Josie Coburn, Andy Stirling

4. Evaluating Understanding: Endogenous Project Evaluation Using Practice-Based Interaction Analysis (PIA)

Carlin and Murdoch argue that when a programme involves talk, then talk should form the locus of evaluation. This offers an alternative to current evaluation methods applied to talking therapy programmes. Drawing upon ethnomethodology and conversation analysis, Carlin and Murdoch demonstrate practice-based interaction analysis (or PIA) for evaluating talking therapy programmes. The turn-taking organisation of talk provides criteria that are already being used by participants within their talk, which can be utilised as bases for evaluation. Excerpts from programme data highlight how ‘claims to’ and ‘displays of’ understanding demonstrate truly endogenous evaluations. Carlin and Murdoch argue that adjacently paired turns at talk demonstrate how participants themselves evaluate in situ understandings, thus developing evaluation criteria derived from participants’ activities rather than exogenous evaluation criteria.
Andrew Carlin, Sheena Murdoch

5. Delivering Better Outcomes Through Customer-Led Project Management: The Case of the Major Project BT 21st Century Network in the UK

Traditional approaches of major project management take the strategy of selecting a supplier-led prime/systems integrator. Although this strategy pushes a significant amount of risk to the supplier, project performance may suffer due to lower engagement of the customer in the anticipation of potential issues involving a major project. Thus, this research investigates the implications of the customer, as opposed to a selected external supplier, assuming the role of systems/prime integrator, as a problem structuring method (PSM) to better deal with the soft side and uncertainties of the project. A case study approach is conducted on the major project British telecom (BT) 21st century network (BT21CN) to demonstrate that customer-led systems integration projects may provide more balance in the relationship and distribution of risks between supplier and customer, having a positive impact on project performance, accelerating the development of BT’s organisational capabilities, and producing better project outcomes in the long term.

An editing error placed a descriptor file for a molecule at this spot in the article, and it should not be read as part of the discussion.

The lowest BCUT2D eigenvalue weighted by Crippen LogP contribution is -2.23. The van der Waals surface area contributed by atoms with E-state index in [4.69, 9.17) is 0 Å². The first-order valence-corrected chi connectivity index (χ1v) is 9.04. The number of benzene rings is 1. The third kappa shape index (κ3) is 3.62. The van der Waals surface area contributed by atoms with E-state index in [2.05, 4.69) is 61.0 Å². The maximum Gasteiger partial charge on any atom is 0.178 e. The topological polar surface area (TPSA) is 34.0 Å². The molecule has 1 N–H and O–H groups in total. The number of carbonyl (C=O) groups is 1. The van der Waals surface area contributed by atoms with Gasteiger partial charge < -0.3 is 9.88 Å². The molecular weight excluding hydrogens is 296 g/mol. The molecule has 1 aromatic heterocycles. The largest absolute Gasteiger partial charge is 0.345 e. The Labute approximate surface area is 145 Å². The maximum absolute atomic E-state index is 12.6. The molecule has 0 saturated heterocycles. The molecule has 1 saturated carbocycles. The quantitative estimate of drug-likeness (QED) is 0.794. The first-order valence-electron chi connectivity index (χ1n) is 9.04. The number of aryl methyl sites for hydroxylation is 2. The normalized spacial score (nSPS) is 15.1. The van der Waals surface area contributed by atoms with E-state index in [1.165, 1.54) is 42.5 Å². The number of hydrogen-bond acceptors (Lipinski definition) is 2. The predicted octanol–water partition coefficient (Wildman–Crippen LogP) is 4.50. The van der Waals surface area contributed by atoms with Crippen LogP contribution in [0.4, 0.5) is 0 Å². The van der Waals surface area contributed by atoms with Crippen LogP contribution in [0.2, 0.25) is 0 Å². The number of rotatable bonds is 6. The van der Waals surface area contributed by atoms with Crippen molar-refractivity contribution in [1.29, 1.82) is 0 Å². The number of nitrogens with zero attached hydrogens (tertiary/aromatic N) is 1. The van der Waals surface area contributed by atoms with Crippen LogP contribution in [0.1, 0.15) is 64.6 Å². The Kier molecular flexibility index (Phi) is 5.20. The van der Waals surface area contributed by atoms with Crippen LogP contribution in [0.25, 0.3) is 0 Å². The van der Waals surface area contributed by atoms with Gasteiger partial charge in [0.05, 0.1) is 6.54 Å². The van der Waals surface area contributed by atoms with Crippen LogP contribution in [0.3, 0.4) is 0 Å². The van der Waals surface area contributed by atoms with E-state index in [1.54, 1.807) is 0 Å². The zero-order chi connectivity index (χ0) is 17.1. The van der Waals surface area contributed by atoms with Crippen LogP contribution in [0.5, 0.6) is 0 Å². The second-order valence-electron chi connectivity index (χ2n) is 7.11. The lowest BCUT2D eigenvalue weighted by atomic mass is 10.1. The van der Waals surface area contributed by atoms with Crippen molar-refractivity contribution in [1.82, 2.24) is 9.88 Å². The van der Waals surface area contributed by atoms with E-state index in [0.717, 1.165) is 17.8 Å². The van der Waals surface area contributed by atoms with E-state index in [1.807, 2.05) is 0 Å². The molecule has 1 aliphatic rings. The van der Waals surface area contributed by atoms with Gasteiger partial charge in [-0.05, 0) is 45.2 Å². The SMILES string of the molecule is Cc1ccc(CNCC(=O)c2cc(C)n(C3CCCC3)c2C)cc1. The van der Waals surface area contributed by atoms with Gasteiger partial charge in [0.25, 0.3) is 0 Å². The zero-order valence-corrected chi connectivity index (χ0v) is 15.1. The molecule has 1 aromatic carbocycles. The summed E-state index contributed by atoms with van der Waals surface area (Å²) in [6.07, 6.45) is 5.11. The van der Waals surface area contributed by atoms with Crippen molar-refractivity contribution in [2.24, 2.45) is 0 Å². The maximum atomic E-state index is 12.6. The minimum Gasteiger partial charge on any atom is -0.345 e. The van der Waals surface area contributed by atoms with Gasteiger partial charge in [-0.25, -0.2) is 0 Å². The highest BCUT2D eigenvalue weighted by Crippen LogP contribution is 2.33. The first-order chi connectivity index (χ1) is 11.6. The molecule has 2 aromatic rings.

Carlos Sato

6. Exploring the Use of Soft Systems Methodology (SSM) in Front-Ending Public-Funded Rural Bridge Construction Projects in Bangladesh

This chapter highlights some limitations of traditional project management through examples of unsuccessful rural bridge projects in Bangladesh. Many of the causes can be linked with poor front-end practice, and provides further evidence to support the Management of Projects paradigm. The three distinctive Management of Project levels (i.e., technical core, strategic envelope, and institutional context) are outlined. We discuss the public value idea, value creation concept, soft systems methodology, and a project strategy framework which have connectivity with project front-ending. Moreover, project front-ending is an integral component of the strategic envelope. Soft systems methodology is applied to improving the approach to commissioning of rural bridges. It guides “learning our way” to developing an agreed purposeful process, which may facilitate projects that consistently achieve project success.
Shah Saadi, Gary Bell

7. Managing Context: Lessons from a Large-Scale Science Project